Two Perspectives on the Rules of Treaty Interpretation: A Review of Richard Gardiner, Treaty Interpretation
6 Pages Posted: 9 Dec 2010 Last revised: 5 Apr 2011
Date Written: December 6, 2010
Richard Gardiner’s Treaty Interpretation is a tremendous book, in terms of both substance and size. Yet in important ways the work is narrower than it might appear. Indeed its enormous merit is in large part due to the author’s narrow, disciplined approach – not in spite of it. As Gardiner readily acknowledges, the book is narrow in two critical ways: first, it is more or less limited to analyzing the rules of treaty interpretation enshrined in articles 31-33 of the Vienna Convention on the Law of Treaties (VCLT); and second, while the book is certainly a valuable resource for students and academics, its real focus is practitioners – specifically lawyers advocating before courts and tribunals, domestic or international. For that audience, the book represents a marvelous snap-shot of the rules of, and lacunae or unresolved issues in, treaty interpretation as things stand today. Yet, as I suspect the author would agree, in light of his approach and perspective, the book should not be taken as a conclusive statement of either "what the legal rules of treaty interpretation are" within precise, decided contours, or "how those rules must be applied" to yield a mechanically "correct" result...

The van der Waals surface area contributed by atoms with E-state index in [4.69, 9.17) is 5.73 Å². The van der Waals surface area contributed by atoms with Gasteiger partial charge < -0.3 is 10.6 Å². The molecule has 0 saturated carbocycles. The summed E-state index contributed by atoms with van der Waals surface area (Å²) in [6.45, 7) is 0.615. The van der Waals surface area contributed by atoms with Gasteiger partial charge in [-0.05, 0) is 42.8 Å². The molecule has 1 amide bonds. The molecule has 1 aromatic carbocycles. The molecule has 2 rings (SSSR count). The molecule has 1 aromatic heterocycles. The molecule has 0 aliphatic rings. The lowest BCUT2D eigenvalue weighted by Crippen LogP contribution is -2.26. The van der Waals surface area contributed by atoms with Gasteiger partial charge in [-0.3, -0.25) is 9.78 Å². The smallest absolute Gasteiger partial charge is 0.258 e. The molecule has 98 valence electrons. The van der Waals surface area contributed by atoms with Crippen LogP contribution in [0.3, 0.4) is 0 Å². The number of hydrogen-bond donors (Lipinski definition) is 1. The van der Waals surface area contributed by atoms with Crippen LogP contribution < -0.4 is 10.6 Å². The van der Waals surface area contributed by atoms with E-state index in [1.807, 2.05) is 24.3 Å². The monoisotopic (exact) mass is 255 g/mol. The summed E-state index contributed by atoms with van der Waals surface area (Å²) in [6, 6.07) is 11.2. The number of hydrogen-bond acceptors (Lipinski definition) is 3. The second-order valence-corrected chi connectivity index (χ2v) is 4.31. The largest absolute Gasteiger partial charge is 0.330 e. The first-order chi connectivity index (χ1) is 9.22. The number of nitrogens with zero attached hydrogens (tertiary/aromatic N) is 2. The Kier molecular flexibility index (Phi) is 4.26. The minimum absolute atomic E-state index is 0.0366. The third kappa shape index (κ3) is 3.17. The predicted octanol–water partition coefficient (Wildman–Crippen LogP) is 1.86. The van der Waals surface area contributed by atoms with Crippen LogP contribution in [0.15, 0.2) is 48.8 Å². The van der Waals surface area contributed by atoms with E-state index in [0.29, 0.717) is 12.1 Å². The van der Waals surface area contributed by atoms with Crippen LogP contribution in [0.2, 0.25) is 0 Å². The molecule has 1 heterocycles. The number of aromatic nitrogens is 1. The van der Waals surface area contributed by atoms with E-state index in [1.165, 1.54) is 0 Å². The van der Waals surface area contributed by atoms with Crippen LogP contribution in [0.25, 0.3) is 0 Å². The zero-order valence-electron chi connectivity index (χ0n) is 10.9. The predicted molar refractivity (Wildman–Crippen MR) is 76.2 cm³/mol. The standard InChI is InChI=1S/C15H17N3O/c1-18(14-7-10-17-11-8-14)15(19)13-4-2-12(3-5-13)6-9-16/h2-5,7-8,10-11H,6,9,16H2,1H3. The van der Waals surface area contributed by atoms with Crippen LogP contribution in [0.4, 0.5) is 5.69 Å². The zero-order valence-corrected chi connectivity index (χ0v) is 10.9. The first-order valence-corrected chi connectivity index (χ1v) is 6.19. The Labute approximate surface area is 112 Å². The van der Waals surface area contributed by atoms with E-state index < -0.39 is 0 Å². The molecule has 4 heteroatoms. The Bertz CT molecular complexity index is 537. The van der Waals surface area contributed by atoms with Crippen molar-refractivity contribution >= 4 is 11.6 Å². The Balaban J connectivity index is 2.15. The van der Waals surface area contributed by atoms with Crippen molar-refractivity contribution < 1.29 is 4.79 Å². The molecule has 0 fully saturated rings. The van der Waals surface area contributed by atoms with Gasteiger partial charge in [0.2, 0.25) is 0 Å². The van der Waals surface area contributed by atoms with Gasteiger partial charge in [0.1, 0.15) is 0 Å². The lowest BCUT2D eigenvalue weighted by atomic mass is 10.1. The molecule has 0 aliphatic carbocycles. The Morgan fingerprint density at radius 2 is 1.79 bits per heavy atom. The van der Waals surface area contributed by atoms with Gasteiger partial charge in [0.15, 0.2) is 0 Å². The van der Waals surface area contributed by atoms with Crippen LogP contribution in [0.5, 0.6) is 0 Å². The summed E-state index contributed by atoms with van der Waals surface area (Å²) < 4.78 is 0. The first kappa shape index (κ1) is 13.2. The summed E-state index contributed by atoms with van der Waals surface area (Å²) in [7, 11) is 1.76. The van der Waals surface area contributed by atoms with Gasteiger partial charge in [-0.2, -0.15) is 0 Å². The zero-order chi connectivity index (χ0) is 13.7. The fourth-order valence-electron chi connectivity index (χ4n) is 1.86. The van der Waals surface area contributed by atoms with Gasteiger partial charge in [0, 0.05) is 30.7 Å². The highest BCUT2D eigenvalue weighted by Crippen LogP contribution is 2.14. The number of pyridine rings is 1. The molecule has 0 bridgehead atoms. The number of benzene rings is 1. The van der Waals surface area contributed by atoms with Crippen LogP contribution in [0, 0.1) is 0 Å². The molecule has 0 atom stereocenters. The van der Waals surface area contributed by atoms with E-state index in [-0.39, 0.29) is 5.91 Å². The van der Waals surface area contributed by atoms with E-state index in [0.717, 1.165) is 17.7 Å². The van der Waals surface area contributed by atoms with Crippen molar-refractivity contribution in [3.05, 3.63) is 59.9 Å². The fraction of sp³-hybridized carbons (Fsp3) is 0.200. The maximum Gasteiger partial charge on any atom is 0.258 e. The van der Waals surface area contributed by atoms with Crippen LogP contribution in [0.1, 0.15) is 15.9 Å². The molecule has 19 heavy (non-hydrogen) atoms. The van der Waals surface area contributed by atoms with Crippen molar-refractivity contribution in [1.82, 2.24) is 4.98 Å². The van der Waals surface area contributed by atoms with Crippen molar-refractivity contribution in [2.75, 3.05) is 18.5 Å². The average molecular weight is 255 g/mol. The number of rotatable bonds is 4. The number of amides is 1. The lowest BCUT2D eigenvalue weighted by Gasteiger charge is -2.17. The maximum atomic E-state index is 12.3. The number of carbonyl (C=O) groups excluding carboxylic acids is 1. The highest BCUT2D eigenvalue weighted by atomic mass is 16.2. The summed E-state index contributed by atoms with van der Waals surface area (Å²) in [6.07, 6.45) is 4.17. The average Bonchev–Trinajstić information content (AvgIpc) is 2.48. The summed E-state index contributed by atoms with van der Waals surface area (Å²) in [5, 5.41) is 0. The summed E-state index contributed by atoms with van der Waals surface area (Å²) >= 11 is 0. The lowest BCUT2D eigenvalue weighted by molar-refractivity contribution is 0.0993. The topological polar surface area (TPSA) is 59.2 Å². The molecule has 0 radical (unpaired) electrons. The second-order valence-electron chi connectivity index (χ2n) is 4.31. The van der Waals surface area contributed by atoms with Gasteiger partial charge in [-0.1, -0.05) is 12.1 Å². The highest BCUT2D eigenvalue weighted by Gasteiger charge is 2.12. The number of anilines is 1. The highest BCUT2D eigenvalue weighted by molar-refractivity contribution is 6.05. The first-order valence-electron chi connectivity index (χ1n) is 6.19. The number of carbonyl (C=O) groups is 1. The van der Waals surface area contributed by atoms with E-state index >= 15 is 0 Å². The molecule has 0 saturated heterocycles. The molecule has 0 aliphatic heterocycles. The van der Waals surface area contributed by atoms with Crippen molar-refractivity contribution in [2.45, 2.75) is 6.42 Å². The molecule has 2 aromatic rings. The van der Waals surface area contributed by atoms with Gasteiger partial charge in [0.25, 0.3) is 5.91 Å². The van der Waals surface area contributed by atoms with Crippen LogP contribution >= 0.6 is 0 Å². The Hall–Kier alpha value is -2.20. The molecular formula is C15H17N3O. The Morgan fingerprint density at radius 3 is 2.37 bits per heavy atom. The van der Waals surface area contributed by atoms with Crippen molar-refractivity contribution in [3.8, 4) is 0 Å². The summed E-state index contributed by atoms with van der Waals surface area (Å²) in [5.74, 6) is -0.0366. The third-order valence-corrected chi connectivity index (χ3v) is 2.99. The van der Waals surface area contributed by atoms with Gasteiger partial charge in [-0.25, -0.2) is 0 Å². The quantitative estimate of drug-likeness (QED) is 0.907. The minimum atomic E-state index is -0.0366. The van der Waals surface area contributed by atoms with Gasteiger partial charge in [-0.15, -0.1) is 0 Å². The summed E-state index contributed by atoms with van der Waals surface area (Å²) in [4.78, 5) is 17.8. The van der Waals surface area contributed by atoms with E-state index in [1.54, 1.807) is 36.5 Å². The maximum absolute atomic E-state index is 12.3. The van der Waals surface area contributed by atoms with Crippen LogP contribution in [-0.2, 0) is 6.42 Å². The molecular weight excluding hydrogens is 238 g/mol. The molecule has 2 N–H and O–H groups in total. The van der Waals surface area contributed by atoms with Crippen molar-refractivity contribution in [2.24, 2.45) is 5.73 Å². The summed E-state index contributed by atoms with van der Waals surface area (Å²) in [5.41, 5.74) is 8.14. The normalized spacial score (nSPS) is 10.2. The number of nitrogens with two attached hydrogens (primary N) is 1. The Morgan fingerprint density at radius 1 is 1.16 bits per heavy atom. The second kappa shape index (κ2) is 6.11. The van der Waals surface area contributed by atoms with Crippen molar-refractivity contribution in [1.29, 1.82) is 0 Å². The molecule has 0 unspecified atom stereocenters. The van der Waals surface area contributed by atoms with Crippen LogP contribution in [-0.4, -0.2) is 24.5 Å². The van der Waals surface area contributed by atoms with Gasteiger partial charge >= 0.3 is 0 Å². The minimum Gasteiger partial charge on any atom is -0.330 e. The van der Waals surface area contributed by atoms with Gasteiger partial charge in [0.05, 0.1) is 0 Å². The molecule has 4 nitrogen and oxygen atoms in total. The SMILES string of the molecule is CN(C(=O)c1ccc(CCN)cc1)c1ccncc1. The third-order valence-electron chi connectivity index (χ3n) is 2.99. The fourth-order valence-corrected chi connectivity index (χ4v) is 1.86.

Keywords: Treaty Interpretation
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